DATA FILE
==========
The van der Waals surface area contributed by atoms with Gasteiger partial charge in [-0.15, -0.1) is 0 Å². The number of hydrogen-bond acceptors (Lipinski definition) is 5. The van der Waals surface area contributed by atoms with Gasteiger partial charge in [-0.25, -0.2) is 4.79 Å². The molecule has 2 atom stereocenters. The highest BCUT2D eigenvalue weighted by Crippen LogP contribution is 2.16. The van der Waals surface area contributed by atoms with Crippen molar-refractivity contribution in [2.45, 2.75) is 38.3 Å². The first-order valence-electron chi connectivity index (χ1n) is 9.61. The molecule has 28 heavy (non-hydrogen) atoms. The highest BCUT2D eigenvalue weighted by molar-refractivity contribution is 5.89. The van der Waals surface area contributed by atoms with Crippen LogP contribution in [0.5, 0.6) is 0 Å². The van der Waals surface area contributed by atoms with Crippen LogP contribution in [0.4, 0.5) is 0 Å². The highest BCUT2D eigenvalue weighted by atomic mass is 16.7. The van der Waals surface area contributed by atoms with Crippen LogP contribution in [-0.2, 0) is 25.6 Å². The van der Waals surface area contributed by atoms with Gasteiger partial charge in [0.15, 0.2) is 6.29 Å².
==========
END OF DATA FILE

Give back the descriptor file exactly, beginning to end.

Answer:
The van der Waals surface area contributed by atoms with Gasteiger partial charge in [-0.15, -0.1) is 0 Å². The number of hydrogen-bond acceptors (Lipinski definition) is 5. The van der Waals surface area contributed by atoms with Gasteiger partial charge in [-0.25, -0.2) is 4.79 Å². The molecule has 2 atom stereocenters. The highest BCUT2D eigenvalue weighted by Crippen LogP contribution is 2.16. The van der Waals surface area contributed by atoms with Crippen molar-refractivity contribution in [2.45, 2.75) is 38.3 Å². The first-order valence-electron chi connectivity index (χ1n) is 9.61. The molecule has 28 heavy (non-hydrogen) atoms. The highest BCUT2D eigenvalue weighted by molar-refractivity contribution is 5.89. The van der Waals surface area contributed by atoms with Crippen LogP contribution in [0.5, 0.6) is 0 Å². The van der Waals surface area contributed by atoms with Crippen LogP contribution in [0.4, 0.5) is 0 Å². The highest BCUT2D eigenvalue weighted by atomic mass is 16.7. The van der Waals surface area contributed by atoms with Crippen LogP contribution in [-0.2, 0) is 25.6 Å². The van der Waals surface area contributed by atoms with Gasteiger partial charge in [0.15, 0.2) is 6.29 Å².